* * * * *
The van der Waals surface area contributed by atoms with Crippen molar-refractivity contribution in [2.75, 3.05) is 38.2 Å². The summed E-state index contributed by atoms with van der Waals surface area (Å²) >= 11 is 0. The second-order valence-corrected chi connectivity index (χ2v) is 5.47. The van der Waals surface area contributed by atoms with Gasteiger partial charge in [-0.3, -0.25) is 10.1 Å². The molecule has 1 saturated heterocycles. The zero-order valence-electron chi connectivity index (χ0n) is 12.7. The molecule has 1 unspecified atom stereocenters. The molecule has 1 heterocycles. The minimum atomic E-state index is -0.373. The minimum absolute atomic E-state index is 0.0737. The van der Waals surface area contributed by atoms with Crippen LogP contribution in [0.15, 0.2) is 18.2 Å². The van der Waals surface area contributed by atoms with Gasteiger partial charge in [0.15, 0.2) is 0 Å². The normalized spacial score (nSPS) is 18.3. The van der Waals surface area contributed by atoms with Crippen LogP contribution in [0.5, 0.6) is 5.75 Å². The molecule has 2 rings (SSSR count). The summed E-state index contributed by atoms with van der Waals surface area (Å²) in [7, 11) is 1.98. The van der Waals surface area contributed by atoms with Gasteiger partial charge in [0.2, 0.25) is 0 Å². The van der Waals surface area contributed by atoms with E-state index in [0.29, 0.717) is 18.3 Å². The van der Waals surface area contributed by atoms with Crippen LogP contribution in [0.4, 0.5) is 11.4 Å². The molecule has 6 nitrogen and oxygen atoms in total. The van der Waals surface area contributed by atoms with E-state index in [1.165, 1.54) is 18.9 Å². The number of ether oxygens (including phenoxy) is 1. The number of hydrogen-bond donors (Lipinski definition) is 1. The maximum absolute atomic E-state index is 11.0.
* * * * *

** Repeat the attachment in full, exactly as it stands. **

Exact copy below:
The van der Waals surface area contributed by atoms with Crippen molar-refractivity contribution in [2.75, 3.05) is 38.2 Å². The summed E-state index contributed by atoms with van der Waals surface area (Å²) >= 11 is 0. The second-order valence-corrected chi connectivity index (χ2v) is 5.47. The van der Waals surface area contributed by atoms with Gasteiger partial charge in [-0.3, -0.25) is 10.1 Å². The molecule has 1 saturated heterocycles. The zero-order valence-electron chi connectivity index (χ0n) is 12.7. The molecule has 1 unspecified atom stereocenters. The molecule has 1 heterocycles. The minimum atomic E-state index is -0.373. The minimum absolute atomic E-state index is 0.0737. The van der Waals surface area contributed by atoms with Crippen LogP contribution in [0.15, 0.2) is 18.2 Å². The van der Waals surface area contributed by atoms with Gasteiger partial charge in [0.15, 0.2) is 0 Å². The normalized spacial score (nSPS) is 18.3. The van der Waals surface area contributed by atoms with Crippen LogP contribution in [0.5, 0.6) is 5.75 Å². The molecule has 2 rings (SSSR count). The summed E-state index contributed by atoms with van der Waals surface area (Å²) in [7, 11) is 1.98. The van der Waals surface area contributed by atoms with Gasteiger partial charge in [0.2, 0.25) is 0 Å². The van der Waals surface area contributed by atoms with E-state index in [0.29, 0.717) is 18.3 Å². The van der Waals surface area contributed by atoms with Crippen LogP contribution in [0.4, 0.5) is 11.4 Å². The molecule has 6 nitrogen and oxygen atoms in total. The van der Waals surface area contributed by atoms with E-state index in [1.165, 1.54) is 18.9 Å². The number of ether oxygens (including phenoxy) is 1. The number of hydrogen-bond donors (Lipinski definition) is 1. The maximum absolute atomic E-state index is 11.0.